Sit Next To Them – By sitting next to the talkers you are able to give them physical cues if they are talking too much.  Placing a hand on their shoulder is a subtle way of interrupting them.  You can also whisper to them encouragement if they are getting anxious by letting others speak.

Assign Questions – Talkers talk because they either feel like they always have something to contribute or they are afraid of silence.  To give them an out to their urges and fears assign questions to the rest of the group.  Instead of having anyone chime in, give the first response to someone specific.

Follow Up – Either right after the group or the next day meet up with the talker to reflect on their behavior.  Affirm them with what they did well; ask them their opinion and then address where improvement is necessary.  Because the group is fresh on everyone’s mind, you can point to specific examples of when they listened and when they dominated the conversation.

Some people will be talkers for life; however, the more the group gets to know them the pressure won’t fall on you to give others a chance to speak.  The more you check-in and communicate with the talker the less you’ll have to take the steps mentioned above.  Just be persistent with reaching out and leading the group.  Again, small group dynamics is a growing process.

How do you deal with talkers?

Chris Wesley is the Director of Student Ministry at Church of the Nativity in Timonium, MD. You can read more great youth ministry articles and thoughts on his exceptional blog Marathon Youth Ministry.

Really enjoyed reading this post over on the Generation to Generation blog. They hit on two critical youth ministry concepts that you have to grasp early and often: follow up and follow though! Here’s a clip, head there for the whole article:

Sometimes one of my faults is not following up on things. I really need to write things down, keep things in my Outlook calendar to remind me to do something or to re-visit something I’ve started but not finished. Sometimes I get so busy with a new project that I forget to go back and make sure the old project I was working on is complete or if it needs some further attention. I need to do this with with my high school small group as well. Sometimes I get so wrapped up in presenting a new lesson or new scripture or a new life application that I forget to go back and see how my guys are doing with things we’ve already talked about.

I don’t forget about one of my guys who has been going through a tough time or dealing with a specific issue, I’m great at follow up with that, but sometimes I forget about the general topics we talk about. For instance a few weeks ago my guys asked if we could do a lesson on girls and dating and sex and what the Bible says about these things. We had a great lesson that night and I know I made them really think about how a relationship would look like and how to make sure that they put God in the center of all of their relationships. This past week I got a text from one of my guys asking some very specific questions about what the Bible says about an issue. That should have been my reminder that I need to follow up with all of them and see how they are doing with that topic. I need to build a reminder into each small group time to begin and ask questions about past topics and make sure everyone is still on task with prior topics.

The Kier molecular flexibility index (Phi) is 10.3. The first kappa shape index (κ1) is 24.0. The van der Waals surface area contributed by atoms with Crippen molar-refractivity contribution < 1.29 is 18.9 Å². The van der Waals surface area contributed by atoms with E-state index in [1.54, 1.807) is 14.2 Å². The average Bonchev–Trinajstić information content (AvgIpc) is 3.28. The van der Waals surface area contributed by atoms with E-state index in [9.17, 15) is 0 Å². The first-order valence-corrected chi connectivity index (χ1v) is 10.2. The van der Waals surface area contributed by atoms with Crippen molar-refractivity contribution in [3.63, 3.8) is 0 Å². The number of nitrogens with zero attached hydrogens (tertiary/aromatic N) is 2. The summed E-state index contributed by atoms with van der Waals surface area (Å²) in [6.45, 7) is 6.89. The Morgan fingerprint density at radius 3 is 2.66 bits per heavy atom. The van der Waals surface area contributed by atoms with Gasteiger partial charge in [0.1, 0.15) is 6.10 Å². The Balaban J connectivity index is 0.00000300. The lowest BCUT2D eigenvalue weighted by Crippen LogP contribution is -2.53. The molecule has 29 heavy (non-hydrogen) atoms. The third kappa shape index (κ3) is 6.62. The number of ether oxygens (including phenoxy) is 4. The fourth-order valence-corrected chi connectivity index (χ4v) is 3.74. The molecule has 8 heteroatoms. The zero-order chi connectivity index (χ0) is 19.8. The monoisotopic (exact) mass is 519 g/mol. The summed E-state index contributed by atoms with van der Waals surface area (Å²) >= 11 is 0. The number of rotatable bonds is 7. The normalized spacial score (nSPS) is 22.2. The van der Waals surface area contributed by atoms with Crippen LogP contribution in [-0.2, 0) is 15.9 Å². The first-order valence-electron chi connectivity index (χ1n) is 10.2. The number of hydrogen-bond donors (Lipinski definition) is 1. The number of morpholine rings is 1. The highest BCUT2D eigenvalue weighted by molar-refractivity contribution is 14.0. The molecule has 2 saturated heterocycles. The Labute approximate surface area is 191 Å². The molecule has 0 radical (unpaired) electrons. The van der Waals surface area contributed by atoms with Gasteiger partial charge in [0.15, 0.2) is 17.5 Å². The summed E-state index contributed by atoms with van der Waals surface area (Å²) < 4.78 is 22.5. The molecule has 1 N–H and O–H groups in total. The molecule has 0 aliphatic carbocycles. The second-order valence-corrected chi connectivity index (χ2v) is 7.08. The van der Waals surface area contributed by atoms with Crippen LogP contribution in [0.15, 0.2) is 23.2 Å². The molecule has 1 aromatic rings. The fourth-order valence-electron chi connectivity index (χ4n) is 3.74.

Head over there for the rest of the thought!
JG



I serve as a volunteer service coordinator at my church’s youth group.

As I was checking on some things during our youth service on Wednesday night, a college age guy walked into the room. He stood awkwardly in the back of the room seeming as if he was looking for someone. Since I was close by, I walked over and introduced myself to him. I also asked him if I could help him find a place to sit. He told me his name and then said, “I’m here because some girl invited me.” I laughed and said, “Well, I hope you find her.”

He continued to hangout in the back of the room and survey the crowd. Since he walked in during the sermon, he decided to just stay standing in the back until after service. I had to leave him because I had some things that I needed to check on, but I made a mental note to check up on him after service.

After service I had a chance to talk with him. I was able to make a connection with him and invite him back for the following Wednesday night. I also had one of our college guys go over and talk with him and make him feel welcome. The student I sent to chat with him even exchanged cell phone numbers with him and introduced him to a few of his friends.

All of that being said, I did not write this article to show how awesome I am. I wrote this article because I believe that there are millions of people just like this young adult who visit our youth groups and churches every week. God sends them to us, but we have to keep our eyes open for them. How many young men and young women come awkwardly into our services each week and are never greeted or talked to? How many young people do we overlook that God sends our way?

May we keep our eyes and ears open to the young people that God sends to us.

Joey Berrios is a volunteer youth worker, educator, designer, and writer.